Via Religion Unplugged

I was walking down the street in Singapore during my final year of Bible college when I noticed a peculiarly tall person with silver-grey hair walk past me through the crowd. It took me a moment to realize who it was and then a few more to believe it. I turned around and followed him cautiously to confirm my suspicions, caught up to him, and tapped him on the shoulder. He turned around and I asked him a silly question, “Are you Ravi Zacharias?”

Many years earlier I was an evangelist’s son wondering why I was a Christian and whether there was any truth to the Bible and its Jesus. Most Christianity seemed to me not much more than spiritual sloganeering, motivational inspiration and heightened sensation. I could see there was goodness in its morals, wisdom in its principles and soundness in its teaching but none of that meant it was true.

Ravi Zacharias3

Ravi Zacharias speaks to students at The Oxford Centre for Christian Apologetics in 2018. PICTURE: Courtesy of Ravi Zacharias International Ministries.

I remember hearing my first sermon on the uniqueness of Christ, on my walkman in Delhi: a lecture by Sunder Krishnan, brother-in-law to Ravi Zacharias. I learned his ministry’s RZIM library was a few minutes walk from my home. Every afternoon I would go and borrow a cassette, listen to the sermon and wallow in the wonder of the Gospel, repeating the process until I had exhausted their catalog and had no choice but to go through it again.

"In Ravi’s voice, I heard a confident, competent humility that was driven by love. In his vision, I saw a credible Christianity that was simply captivating. It was Ravi’s sermons that first showed me Jesus is not a believable lie. He is an unbelievable truth."

In Ravi’s voice, I heard a confident, competent humility that was driven by love. In his vision, I saw a credible Christianity that was simply captivating. It was Ravi’s sermons that first showed me Jesus is not a believable lie. He is an unbelievable truth. 

I was learning the truth could be tested but it was more than knowledge, the truth could be trusted because it was a person, and the truth could be tasted because it was a person who knew my name and had called me by name. I was learning the Jesus of the Bible is not simply true, He’s good and beautiful - a taste of heaven for the meek of the earth.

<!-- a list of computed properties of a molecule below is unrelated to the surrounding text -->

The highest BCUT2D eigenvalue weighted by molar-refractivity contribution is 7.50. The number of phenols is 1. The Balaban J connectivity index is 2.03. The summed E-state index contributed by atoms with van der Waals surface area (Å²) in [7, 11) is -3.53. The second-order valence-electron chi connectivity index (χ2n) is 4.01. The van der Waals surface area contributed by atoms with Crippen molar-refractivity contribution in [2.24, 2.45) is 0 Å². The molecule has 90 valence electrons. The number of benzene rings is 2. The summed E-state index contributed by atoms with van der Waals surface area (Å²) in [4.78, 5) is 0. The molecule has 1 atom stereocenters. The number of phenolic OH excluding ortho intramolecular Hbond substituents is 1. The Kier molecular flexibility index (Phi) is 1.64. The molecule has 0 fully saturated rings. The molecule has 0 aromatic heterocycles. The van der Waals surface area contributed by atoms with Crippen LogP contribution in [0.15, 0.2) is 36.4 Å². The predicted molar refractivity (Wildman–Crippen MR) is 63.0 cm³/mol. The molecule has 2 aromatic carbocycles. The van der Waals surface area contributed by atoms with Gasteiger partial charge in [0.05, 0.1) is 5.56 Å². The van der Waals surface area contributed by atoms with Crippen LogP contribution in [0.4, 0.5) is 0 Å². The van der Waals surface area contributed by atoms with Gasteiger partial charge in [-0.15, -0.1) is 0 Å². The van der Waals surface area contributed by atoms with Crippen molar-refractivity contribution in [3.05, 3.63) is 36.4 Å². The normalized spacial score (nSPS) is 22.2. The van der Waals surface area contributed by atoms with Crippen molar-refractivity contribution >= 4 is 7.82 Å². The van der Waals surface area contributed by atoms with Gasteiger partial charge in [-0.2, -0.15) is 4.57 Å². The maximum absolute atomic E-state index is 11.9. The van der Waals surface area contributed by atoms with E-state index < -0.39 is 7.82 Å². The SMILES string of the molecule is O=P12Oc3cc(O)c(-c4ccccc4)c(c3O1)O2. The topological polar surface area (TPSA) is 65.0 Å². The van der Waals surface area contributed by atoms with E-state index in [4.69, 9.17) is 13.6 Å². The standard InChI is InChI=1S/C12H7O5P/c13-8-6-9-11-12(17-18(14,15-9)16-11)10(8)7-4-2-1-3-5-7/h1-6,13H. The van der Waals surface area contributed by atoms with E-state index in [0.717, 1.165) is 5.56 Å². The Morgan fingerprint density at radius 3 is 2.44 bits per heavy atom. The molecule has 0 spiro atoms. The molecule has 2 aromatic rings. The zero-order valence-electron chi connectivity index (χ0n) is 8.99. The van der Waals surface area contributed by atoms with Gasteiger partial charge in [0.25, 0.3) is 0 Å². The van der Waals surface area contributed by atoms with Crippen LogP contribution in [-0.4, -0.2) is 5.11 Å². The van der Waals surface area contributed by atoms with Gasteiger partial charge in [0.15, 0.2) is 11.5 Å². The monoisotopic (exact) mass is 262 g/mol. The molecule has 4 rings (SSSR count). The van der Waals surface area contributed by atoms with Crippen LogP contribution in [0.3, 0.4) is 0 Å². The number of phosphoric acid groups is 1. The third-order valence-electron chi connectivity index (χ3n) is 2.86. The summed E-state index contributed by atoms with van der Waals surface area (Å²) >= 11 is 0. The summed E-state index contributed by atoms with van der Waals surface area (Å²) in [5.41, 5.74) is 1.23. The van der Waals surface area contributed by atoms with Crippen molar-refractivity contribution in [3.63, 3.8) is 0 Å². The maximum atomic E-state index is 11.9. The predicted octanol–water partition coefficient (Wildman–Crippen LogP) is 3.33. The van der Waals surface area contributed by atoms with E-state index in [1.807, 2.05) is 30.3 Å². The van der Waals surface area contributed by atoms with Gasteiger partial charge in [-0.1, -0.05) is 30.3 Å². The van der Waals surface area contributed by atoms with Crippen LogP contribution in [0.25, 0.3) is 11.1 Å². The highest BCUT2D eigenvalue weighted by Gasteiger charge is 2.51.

At the time, I was a university student being told religion was about thought control and if I thought any differently I was under its control. Far from learning how to think, I was being told what to think. It was Ravi’s sermons that first showed me how to think and that I could think boldly, freely and curiously about God because He loved to spend time with His students.

Later I found myself with speaking and preaching opportunities with questioners in university dorm rooms. I modeled myself after Ravi, to a fault. His stories were captivating. I told them. His arguments were compelling. I used them. His love, humility and compassion were genuine. I couldn’t fake them.

The fruit of the righteous is often more attractive than the root of the righteous. I had to find my own voice. Ravi’s gift was a fruit of the grace of God matched with the difficult, disciplined work of study. To this study, I devoted myself and went to Bible college in Singapore to prepare for a life in ministry.

Akshay Rajkumar

Akshay Rajkumar. PICTURE: Supplied

When I met him on the street in Singapore, I told him of the impact his preaching had on my heart, how it sealed my faith in Christ and drew me to be equipped for a life in ministry. He received my gratitude with humility and found a way to give me a compliment. He was kind to a student. From what I know, he was always that way. 

His legacy will not simply be his preaching but his example, followed by thousands upon thousands worldwide who continue to be charged to keep on keeping on until we finish our own race. 

Ravi’s passing was neither sudden nor a shock. For this, I am grateful. In India, often when someone leaves the country to go abroad, the whole family goes to the airport to bid them a tearful goodbye. In the past few weeks, his global church family was graciously given the chance to pray, to give thanks, and to say goodbye. But no amount of gratitude we had a chance to give him will match the welcome he has received from His Lord.

In one of his sermons, Ravi tells of the grief he felt when his mother passed away. He went to pray, and one word consumed his thoughts, “Gone. Gone. Gone.” He told of how God spoke to him then as if to say, “If you’re going to carry on this way, at least have the courtesy to complete the thought: “Gone, where?” 

We grieve because Ravi is gone. But we rejoice because we know where he has gone - to his mother, to his father, to his friends who went before him, to his faith heroes whose friendship he now enjoys, and to his Lord who chose him for Himself, kept him in Himself and has called him to Himself. Through the testimony of his own preaching, how well we now know this story is not a believable lie; it’s an unbelievable truth. The story is beautiful, the story is good, and the story is true.

Akshay Rajkumar is an author, publisher and pastor of a church in South Delhi. He studied literature in Delhi University and theology in Singapore Bible College. He has lived in Delhi since 1983.